Finn Karsten posted in Channel McGilchrist highlighting a post he’s written. (It’s their first and only blog post – I don’t know any more about the author – search reveals it’s quite a common name.)
Woke or anti-Woke – as I always say – “a pox on both their houses“. They’re two extremist sides of the same coin – a naive wokeness to what appears “right” or “wrong”. From whichever side you approach cancel culture it’s not right.
Whichever fundamental philosophical question we start from we get to “And what is good, Phaedrus?” Virtue(s) of the person and/or the methods of discourse in which we engage. Sceptical critical thinking is one tool, but as I’ve said many times, I prefer (all forms of) dialogue get a look in. I’ve written a lot about rules of engagement, but finding the positive intent in the other is the first priority.
But the point of this “Inconstancy” post is obviously that even people with positive intent are imperfect, imperfect in our actual actions and discourse, even if perfect in virtuous intent. Karsten points out that we often hold-up hypocrisy – inconsistency in action and argument – as a cardinal sin. Of course as Brunsson pointed-out hypocrisy is essential, the ability to hold or change conflicting views across levels and contexts … is a virtue.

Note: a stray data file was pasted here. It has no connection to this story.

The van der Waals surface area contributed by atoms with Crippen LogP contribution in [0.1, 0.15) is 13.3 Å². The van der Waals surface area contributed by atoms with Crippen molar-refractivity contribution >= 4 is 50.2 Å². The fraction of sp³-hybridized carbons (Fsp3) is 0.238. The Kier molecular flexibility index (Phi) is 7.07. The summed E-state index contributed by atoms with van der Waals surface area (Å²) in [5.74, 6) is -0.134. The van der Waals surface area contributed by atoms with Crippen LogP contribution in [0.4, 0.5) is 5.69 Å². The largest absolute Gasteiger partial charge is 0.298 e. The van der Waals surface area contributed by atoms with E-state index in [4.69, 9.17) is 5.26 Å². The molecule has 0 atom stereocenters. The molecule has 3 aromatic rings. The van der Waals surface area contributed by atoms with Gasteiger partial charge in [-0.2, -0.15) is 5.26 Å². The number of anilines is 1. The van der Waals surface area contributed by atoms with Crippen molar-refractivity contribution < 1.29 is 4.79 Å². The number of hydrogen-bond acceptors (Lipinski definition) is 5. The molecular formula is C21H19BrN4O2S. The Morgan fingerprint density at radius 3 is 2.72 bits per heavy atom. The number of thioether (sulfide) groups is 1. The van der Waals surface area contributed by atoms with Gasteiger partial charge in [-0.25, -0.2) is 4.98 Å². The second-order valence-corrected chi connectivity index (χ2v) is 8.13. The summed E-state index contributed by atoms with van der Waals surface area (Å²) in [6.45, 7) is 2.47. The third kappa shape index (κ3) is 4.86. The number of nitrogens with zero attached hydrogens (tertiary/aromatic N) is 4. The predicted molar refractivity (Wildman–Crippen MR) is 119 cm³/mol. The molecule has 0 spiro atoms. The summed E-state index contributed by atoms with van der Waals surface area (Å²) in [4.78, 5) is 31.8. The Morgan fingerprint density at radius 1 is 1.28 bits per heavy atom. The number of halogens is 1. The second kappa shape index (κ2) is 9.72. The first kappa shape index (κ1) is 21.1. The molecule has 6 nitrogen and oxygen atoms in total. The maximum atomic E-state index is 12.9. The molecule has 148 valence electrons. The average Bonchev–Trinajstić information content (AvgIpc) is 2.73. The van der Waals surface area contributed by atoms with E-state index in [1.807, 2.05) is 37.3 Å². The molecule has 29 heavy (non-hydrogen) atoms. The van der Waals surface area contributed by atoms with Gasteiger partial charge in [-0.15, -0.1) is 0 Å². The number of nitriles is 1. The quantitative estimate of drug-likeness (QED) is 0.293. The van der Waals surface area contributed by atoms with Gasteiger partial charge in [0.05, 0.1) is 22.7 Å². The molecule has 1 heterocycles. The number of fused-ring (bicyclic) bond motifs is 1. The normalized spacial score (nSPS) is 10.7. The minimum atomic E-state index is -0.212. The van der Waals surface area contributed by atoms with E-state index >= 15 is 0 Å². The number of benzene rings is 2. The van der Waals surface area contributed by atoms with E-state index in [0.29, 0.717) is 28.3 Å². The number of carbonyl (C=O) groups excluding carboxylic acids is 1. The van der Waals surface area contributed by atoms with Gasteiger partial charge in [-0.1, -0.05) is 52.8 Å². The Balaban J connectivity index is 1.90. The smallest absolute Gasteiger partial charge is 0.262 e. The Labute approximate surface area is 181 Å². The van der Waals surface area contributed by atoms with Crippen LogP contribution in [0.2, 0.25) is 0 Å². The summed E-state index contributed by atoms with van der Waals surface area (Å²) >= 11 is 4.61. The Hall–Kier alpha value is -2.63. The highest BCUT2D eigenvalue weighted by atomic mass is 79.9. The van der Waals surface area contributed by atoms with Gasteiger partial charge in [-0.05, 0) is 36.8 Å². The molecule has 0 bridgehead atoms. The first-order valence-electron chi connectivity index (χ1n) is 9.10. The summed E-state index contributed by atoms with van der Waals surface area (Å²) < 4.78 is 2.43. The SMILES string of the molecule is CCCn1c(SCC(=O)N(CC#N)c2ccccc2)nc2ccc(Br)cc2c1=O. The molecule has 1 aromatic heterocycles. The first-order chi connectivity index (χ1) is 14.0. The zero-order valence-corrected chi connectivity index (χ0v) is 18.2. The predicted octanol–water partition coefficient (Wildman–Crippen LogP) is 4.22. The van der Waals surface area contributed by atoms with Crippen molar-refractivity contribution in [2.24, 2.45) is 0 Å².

The sin is bad faith.
2 thoughts on “Inconstancy (aka Hypocrisy)”
I agree that mere humans are (as Auden wrote) the inconstant ones. It may well be, if you believe in value pluralism, that it cannot be any other way. But I prefer, with Nagel, to characterise the social face of this of this as one of the necessity of concealment rather than hypocrisy. In order to rub along civilly, we must conceal thoughts, motives and reasons. Often we do this this the best and most altruistic of intentions. To suggest that this is the equivalent of hypocrisy is, I think, too harsh and cynical a judgement.
Absolutely. You’ve maybe heard me say “Transparency is overrated”.
There’s a time and a place for each communication, until then some things are best left silent.
(And I would agree we could use more subtle definitions / usages of the words so that hypocrisy was used only when there was bad faith involved. But that broad vs narrow use of labels is precisely my “good fences” agenda.)